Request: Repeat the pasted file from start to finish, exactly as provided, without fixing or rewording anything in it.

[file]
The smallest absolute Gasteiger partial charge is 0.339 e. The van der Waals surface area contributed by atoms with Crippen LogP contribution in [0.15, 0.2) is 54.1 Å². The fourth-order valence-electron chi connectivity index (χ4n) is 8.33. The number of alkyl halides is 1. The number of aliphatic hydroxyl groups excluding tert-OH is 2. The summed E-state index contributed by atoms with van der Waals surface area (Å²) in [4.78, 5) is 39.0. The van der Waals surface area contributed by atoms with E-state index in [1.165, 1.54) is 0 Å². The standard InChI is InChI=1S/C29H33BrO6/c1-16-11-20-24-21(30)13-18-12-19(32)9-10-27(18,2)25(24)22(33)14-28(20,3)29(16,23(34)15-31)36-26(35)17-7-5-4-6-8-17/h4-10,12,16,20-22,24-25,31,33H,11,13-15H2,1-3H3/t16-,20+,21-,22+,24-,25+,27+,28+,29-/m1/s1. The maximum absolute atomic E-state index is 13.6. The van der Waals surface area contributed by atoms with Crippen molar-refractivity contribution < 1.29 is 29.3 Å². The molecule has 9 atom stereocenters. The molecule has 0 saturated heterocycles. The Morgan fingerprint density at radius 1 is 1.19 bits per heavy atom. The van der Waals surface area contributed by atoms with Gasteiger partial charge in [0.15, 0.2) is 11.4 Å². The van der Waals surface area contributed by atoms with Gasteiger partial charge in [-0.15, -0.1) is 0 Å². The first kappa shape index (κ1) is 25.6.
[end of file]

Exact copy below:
The smallest absolute Gasteiger partial charge is 0.339 e. The van der Waals surface area contributed by atoms with Crippen LogP contribution in [0.15, 0.2) is 54.1 Å². The fourth-order valence-electron chi connectivity index (χ4n) is 8.33. The number of alkyl halides is 1. The number of aliphatic hydroxyl groups excluding tert-OH is 2. The summed E-state index contributed by atoms with van der Waals surface area (Å²) in [4.78, 5) is 39.0. The van der Waals surface area contributed by atoms with E-state index in [1.165, 1.54) is 0 Å². The standard InChI is InChI=1S/C29H33BrO6/c1-16-11-20-24-21(30)13-18-12-19(32)9-10-27(18,2)25(24)22(33)14-28(20,3)29(16,23(34)15-31)36-26(35)17-7-5-4-6-8-17/h4-10,12,16,20-22,24-25,31,33H,11,13-15H2,1-3H3/t16-,20+,21-,22+,24-,25+,27+,28+,29-/m1/s1. The maximum absolute atomic E-state index is 13.6. The van der Waals surface area contributed by atoms with Crippen molar-refractivity contribution < 1.29 is 29.3 Å². The molecule has 9 atom stereocenters. The molecule has 0 saturated heterocycles. The Morgan fingerprint density at radius 1 is 1.19 bits per heavy atom. The van der Waals surface area contributed by atoms with Gasteiger partial charge in [0.15, 0.2) is 11.4 Å². The van der Waals surface area contributed by atoms with Gasteiger partial charge in [-0.15, -0.1) is 0 Å². The first kappa shape index (κ1) is 25.6.